Yale College in New Haven, CT, is well-known for its tomb societies—also called senior societies, and landed societies. These elite, secretive self-run student organizations have been around for more than a century and a half, with mysterious-sounding names like Scroll and Key, Wolf’s Head, Book and Snake, and Sage and Chalice. Each one of the landed societies has its own headquarters building with access more or less only granted to initiates.
The oldest and most famous of all these societies is the Skull and Bones. Founded in 1832, it has inspired numerous stories due to its strange rituals and high-ranking roster of alumni. Three U.S. presidents were members of the Skull and Bones (William Howard Taft, George H. W. Bush, and George W. Bush), as were various media leaders, presidential cabinet members, congressmen, finance industry captains, university presidents, and Supreme Court justices.
The Skull and Bones Tomb is a bare, symmetrical, sandstone building and the quintessential Yale tomb…imposing, windowless, and full of secrets. It was built in 1856, and has had wings and other additions built onto it in the intervening years.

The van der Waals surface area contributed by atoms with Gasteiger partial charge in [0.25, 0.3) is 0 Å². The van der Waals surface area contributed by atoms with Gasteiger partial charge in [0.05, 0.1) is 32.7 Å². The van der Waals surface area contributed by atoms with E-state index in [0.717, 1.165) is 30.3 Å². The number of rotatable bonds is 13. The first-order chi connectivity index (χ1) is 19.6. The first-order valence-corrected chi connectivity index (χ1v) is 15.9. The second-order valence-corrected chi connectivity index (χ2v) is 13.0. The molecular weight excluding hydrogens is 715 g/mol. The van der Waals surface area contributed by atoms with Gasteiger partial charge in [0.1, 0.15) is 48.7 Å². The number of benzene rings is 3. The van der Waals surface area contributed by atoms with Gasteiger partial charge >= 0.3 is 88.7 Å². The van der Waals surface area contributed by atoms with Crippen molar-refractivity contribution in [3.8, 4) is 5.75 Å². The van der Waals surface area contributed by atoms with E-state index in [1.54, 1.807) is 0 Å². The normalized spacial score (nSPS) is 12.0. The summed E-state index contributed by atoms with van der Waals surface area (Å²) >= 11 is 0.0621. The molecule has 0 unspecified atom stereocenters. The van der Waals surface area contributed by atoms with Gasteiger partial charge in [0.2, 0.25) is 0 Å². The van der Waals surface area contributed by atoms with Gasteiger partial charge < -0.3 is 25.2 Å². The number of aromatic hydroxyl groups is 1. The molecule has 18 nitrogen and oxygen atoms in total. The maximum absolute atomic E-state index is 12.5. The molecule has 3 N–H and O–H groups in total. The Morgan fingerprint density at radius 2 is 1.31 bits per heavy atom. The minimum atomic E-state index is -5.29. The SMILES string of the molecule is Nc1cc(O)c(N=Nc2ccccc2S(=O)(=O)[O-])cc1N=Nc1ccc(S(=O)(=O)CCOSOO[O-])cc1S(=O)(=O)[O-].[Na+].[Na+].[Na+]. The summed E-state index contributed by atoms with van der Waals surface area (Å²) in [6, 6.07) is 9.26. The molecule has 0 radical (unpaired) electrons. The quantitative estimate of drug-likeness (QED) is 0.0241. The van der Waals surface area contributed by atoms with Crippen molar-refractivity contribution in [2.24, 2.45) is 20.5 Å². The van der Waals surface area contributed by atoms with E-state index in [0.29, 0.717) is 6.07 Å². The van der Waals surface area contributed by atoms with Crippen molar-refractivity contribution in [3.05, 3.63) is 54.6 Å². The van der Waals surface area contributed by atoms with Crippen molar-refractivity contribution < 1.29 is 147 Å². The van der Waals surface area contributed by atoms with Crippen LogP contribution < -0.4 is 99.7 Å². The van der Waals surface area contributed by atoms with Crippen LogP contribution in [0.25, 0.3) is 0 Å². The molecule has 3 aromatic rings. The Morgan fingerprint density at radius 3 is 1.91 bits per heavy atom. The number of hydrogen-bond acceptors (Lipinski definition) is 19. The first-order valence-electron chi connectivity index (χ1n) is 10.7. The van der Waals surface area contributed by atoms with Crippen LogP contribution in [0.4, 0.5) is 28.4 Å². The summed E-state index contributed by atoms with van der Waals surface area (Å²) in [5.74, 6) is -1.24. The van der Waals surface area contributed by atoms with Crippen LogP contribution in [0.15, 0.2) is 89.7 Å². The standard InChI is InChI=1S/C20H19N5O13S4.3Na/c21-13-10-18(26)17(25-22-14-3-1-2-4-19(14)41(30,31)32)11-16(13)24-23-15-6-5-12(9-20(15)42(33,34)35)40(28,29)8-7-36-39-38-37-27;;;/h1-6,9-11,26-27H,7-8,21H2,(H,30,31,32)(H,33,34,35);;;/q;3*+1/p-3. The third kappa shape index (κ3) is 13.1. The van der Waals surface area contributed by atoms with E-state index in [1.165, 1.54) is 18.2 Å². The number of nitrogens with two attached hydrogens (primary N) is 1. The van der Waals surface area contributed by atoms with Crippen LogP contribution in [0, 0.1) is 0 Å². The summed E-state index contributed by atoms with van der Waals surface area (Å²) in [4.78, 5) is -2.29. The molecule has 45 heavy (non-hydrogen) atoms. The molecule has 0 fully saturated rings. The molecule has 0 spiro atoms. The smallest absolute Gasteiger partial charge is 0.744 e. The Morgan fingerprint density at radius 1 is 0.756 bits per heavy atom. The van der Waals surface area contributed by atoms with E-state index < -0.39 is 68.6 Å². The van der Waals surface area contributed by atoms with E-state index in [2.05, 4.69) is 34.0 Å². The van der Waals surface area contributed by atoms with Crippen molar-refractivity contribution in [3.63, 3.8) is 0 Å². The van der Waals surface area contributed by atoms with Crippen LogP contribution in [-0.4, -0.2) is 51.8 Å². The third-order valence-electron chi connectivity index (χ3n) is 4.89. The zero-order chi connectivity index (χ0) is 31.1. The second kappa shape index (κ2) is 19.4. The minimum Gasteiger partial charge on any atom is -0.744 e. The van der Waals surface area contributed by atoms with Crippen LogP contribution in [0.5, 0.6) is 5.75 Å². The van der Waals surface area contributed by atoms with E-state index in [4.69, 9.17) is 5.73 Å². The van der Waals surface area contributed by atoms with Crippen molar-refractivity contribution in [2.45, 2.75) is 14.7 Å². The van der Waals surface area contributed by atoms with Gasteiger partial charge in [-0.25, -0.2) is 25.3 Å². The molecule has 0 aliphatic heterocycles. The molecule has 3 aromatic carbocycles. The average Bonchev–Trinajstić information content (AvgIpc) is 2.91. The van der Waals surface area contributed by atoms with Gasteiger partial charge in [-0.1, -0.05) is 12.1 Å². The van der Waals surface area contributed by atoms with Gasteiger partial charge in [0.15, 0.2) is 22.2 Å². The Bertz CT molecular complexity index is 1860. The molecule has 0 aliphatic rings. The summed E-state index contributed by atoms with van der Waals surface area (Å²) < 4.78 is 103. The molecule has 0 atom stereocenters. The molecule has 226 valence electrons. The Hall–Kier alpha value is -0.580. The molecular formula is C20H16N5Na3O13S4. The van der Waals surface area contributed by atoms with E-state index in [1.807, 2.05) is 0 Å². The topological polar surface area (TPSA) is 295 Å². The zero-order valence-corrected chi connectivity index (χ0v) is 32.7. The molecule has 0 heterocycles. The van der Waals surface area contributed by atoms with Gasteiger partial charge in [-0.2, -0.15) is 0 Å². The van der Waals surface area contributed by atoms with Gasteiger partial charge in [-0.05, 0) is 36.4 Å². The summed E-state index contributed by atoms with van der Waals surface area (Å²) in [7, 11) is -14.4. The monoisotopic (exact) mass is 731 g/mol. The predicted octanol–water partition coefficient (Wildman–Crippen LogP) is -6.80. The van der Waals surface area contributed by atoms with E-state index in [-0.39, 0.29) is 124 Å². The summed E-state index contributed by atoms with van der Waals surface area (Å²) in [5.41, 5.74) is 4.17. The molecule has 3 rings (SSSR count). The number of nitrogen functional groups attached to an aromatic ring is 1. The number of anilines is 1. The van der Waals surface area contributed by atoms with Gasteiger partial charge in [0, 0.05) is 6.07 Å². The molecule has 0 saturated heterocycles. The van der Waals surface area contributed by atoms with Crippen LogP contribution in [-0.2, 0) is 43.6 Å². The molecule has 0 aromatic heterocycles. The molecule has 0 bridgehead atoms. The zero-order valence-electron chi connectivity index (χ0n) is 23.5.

The Skull and Bones society is particularly renowned for exulting in the macabre. This extends from strange rites and initiation rituals to the objects that they keep in their inscrutable tomb. Death is apparently their décor of choice, with skeletons, skulls (both real and artificial), coffins, and other grim funeralia, statuary, and artwork adorning the inside of the tomb. Most infamously, some have claimed that in the early 1900s the Bonesmen stole the skull and bones of Geronimo, the Apache warrior and Native American hero. The rumors became pronounced enough that the descendants of Geronimo sued to get it back.
Adapted with Permission from: The New England Grimpendium by J.W. Ocker